Last year I grew `Melton Rapids' (Thompson & Morgan, pounds 2.49), deep, inky- blue flowers of the flat-faced, (so-called clematis-flowered) kind. These are much easier to keep in cultivation than the long-spurred types: however, you need both. Aquilegias, though, are such shameless cross-breeders, it is impossible to keep named varieties true to type. This year I am trying out `Long-Spurred Choice Mixed' (Dobies, 88p). That should spawn some bizarre new mixtures.

Given an easy ride through winter, some flowers that we treat as annuals (like snapdragons) will settle down to flower again the following year. They make untidy plants, but come into bloom sooner than the new brood raised freshly from seed. So after dead-heading the snapdragons in the front border, and trimming back the straggliest growths, I've left them in situ, to see whether they'll perform again next summer.

This was an F2 strain called `Corona Mixed' (Suttons, 99p), un-dwarfed at 20in, strong growing (though sprawling by nature) and in a good mix of colours. This year I want some dark-leaved, deep-red snapdragons, to put in a border with Canna iridiflora and the elegant grass, Pennisetum macrourum. `Black Prince' (Thompson & Morgan, pounds 1.69) sounds suitably saturated. This year's novelty is a snapdragon with variegated foliage: `Powys Pride' (Thompson & Morgan, pounds 1.99) is 12-18in tall with velvety-red flowers on top of leaves splashed and mottled with cream.

The asters `Allsorts Mixed' (Mr Fothergill, pounds 1.10) were a disaster, melting in the damp, overcast summer to make little heaps of powdery mildew wherever they had been planted. But they are one of a clutch of familiar flowers that I always grow, and this year I'm trying the tall `Matsumoto Mixed' (Suttons, pounds 1.05).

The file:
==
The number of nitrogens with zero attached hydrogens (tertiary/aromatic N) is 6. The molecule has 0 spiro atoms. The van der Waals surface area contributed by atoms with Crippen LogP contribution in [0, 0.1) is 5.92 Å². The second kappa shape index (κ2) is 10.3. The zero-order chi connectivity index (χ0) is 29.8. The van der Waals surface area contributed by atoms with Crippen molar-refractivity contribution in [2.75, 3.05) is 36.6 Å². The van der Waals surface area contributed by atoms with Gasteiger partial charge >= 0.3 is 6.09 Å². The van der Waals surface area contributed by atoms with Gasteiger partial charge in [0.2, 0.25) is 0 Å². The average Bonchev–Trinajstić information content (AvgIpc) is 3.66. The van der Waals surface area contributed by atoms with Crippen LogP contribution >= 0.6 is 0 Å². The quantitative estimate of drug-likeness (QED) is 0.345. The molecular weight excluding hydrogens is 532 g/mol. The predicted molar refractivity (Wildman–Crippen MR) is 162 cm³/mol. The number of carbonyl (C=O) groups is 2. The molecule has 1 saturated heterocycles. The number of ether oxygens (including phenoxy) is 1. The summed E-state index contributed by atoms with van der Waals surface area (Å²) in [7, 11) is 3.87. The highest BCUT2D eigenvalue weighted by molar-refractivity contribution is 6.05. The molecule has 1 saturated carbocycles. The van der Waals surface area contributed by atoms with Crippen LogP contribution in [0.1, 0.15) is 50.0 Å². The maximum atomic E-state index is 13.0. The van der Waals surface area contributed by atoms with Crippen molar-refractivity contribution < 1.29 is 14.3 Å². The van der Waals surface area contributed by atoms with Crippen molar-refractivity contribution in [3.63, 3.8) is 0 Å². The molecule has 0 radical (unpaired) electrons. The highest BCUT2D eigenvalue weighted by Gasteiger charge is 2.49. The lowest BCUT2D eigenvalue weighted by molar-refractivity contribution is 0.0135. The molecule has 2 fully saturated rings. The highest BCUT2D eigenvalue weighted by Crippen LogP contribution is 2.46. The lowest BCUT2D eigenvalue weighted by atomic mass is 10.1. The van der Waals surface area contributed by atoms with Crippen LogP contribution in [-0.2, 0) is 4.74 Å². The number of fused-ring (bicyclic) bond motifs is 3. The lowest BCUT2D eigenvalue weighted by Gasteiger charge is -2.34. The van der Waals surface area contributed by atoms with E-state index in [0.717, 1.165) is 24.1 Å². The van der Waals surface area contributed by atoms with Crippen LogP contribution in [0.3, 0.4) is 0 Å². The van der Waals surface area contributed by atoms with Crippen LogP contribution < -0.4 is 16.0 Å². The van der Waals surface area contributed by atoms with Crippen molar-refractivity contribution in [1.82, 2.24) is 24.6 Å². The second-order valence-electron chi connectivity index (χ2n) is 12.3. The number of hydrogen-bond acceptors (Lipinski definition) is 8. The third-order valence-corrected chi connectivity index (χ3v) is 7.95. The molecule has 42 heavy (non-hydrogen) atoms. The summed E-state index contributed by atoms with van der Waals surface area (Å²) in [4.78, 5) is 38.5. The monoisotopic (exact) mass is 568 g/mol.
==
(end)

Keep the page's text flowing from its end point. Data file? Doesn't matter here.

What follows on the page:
Other staples are sunflowers, Californian poppies, nasturtiums and pot marigolds. They are all easy, cheerful flowers and you need a few stalwarts you can depend on while traitorous novelties are miffing off all round you. They are good flowers to use in mixes with vegetables, too: sunflowers with sweetcorn; Californian poppies with frizzy endive or lettuce; nasturtiums to make a carpet under standard gooseberries; pot marigolds to jazz up a planting of spinach.

Yellow, daisy-flowered bidens are on the way to becoming another staple. I sowed seed of `Golden Goddess' (Unwins, pounds 1.99) on 8 March, and raised enough plants to plant out in borders, as well as fill the pots for which they were all originally intended. There are still one or two flowers on a plant scrambling through the branches of a shrubby ceratostigma in the blue and yellow border.

Even more cheering are the new shoots at the base of the plant. Like the snapdragon, bidens are by nature perennial, but rarely, in this country, get a chance to settle into that comfortable habit. When I get round to cutting down the plant, those new shoots will perhaps take over. Without something to lean on, the plants flop, which is why they are so useful in containers. They fuzz the edges, and, although they make a lot of growth, are never bulky. That is because their foliage is so finely cut and sparse. The flowers last for a long period as well.

Seeds are available from Mr Fothergill's Mail Order Dept, Kentford, Suffolk CB8 7QB (01638 552512); Thompson & Morgan, Poplar Lane, Ipswich, Suffolk IP8 3BU (01473 688821); Samuel Dobie & Son, Broomhill Way, Torquay, Devon TQ2 7QW (01803 616888); Suttons, Hele Road, Torquay, Devon TQ2 7QJ (01803 614614), and Unwins Mail Order Dept, Histon, Cambridge CB4 4ZZ (01945 588522)